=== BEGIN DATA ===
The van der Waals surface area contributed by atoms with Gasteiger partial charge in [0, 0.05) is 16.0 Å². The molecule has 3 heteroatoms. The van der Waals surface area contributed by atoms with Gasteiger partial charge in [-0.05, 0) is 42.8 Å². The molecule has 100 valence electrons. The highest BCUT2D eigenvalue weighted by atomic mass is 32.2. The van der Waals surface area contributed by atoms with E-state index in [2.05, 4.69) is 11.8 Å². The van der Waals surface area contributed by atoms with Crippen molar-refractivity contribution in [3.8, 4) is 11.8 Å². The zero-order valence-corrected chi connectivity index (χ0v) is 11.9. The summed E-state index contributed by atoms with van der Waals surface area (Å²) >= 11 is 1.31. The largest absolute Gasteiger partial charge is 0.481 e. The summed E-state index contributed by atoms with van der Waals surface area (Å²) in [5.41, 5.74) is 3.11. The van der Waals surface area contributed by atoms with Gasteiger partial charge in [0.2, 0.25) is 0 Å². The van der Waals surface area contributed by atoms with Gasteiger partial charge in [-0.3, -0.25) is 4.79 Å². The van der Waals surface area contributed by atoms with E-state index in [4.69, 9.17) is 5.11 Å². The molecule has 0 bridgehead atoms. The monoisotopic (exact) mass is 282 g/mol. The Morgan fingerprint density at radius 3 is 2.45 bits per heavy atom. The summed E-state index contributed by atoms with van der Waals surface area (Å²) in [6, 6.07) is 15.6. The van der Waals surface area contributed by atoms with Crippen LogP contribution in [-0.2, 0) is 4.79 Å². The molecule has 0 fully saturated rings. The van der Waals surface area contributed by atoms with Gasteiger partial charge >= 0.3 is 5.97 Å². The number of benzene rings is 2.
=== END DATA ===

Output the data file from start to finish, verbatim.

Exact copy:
The van der Waals surface area contributed by atoms with Gasteiger partial charge in [0, 0.05) is 16.0 Å². The molecule has 3 heteroatoms. The van der Waals surface area contributed by atoms with Gasteiger partial charge in [-0.05, 0) is 42.8 Å². The molecule has 100 valence electrons. The highest BCUT2D eigenvalue weighted by atomic mass is 32.2. The van der Waals surface area contributed by atoms with E-state index in [2.05, 4.69) is 11.8 Å². The van der Waals surface area contributed by atoms with Crippen molar-refractivity contribution in [3.8, 4) is 11.8 Å². The zero-order valence-corrected chi connectivity index (χ0v) is 11.9. The summed E-state index contributed by atoms with van der Waals surface area (Å²) >= 11 is 1.31. The largest absolute Gasteiger partial charge is 0.481 e. The summed E-state index contributed by atoms with van der Waals surface area (Å²) in [5.41, 5.74) is 3.11. The van der Waals surface area contributed by atoms with Gasteiger partial charge in [0.2, 0.25) is 0 Å². The van der Waals surface area contributed by atoms with Gasteiger partial charge in [-0.3, -0.25) is 4.79 Å². The van der Waals surface area contributed by atoms with E-state index in [4.69, 9.17) is 5.11 Å². The molecule has 0 bridgehead atoms. The monoisotopic (exact) mass is 282 g/mol. The Morgan fingerprint density at radius 3 is 2.45 bits per heavy atom. The summed E-state index contributed by atoms with van der Waals surface area (Å²) in [6, 6.07) is 15.6. The van der Waals surface area contributed by atoms with Crippen LogP contribution in [-0.2, 0) is 4.79 Å². The molecule has 0 fully saturated rings. The van der Waals surface area contributed by atoms with Gasteiger partial charge >= 0.3 is 5.97 Å². The number of benzene rings is 2.